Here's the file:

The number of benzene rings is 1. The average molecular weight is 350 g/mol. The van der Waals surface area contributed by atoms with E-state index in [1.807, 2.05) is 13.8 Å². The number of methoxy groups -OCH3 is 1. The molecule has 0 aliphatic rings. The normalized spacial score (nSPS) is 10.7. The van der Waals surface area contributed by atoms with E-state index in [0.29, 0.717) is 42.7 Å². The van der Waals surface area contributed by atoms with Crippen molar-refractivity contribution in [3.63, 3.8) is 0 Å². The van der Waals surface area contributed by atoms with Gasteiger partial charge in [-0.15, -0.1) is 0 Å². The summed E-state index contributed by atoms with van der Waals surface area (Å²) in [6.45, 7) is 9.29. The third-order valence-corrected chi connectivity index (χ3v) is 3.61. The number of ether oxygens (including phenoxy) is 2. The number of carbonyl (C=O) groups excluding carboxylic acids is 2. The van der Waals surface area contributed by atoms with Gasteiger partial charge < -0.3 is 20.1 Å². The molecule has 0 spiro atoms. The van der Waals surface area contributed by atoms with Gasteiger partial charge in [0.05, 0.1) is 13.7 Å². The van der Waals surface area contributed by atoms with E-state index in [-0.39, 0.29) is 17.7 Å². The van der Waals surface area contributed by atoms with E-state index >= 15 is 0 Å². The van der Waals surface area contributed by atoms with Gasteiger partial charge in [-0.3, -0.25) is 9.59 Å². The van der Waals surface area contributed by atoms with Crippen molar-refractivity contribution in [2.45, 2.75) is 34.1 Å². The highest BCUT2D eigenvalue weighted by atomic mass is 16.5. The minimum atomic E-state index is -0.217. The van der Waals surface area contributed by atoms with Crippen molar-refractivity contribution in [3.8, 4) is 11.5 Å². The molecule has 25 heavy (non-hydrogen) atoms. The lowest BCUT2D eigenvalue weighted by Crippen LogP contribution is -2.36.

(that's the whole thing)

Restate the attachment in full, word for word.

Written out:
The number of benzene rings is 1. The average molecular weight is 350 g/mol. The van der Waals surface area contributed by atoms with E-state index in [1.807, 2.05) is 13.8 Å². The number of methoxy groups -OCH3 is 1. The molecule has 0 aliphatic rings. The normalized spacial score (nSPS) is 10.7. The van der Waals surface area contributed by atoms with E-state index in [0.29, 0.717) is 42.7 Å². The van der Waals surface area contributed by atoms with Crippen molar-refractivity contribution in [3.63, 3.8) is 0 Å². The van der Waals surface area contributed by atoms with Gasteiger partial charge in [-0.15, -0.1) is 0 Å². The summed E-state index contributed by atoms with van der Waals surface area (Å²) in [6.45, 7) is 9.29. The third-order valence-corrected chi connectivity index (χ3v) is 3.61. The number of ether oxygens (including phenoxy) is 2. The number of carbonyl (C=O) groups excluding carboxylic acids is 2. The van der Waals surface area contributed by atoms with Gasteiger partial charge < -0.3 is 20.1 Å². The molecule has 0 spiro atoms. The van der Waals surface area contributed by atoms with Gasteiger partial charge in [0.05, 0.1) is 13.7 Å². The van der Waals surface area contributed by atoms with E-state index in [-0.39, 0.29) is 17.7 Å². The van der Waals surface area contributed by atoms with E-state index >= 15 is 0 Å². The van der Waals surface area contributed by atoms with Gasteiger partial charge in [-0.3, -0.25) is 9.59 Å². The van der Waals surface area contributed by atoms with Crippen molar-refractivity contribution in [2.45, 2.75) is 34.1 Å². The highest BCUT2D eigenvalue weighted by atomic mass is 16.5. The minimum atomic E-state index is -0.217. The van der Waals surface area contributed by atoms with Crippen molar-refractivity contribution in [3.8, 4) is 11.5 Å². The molecule has 25 heavy (non-hydrogen) atoms. The lowest BCUT2D eigenvalue weighted by Crippen LogP contribution is -2.36.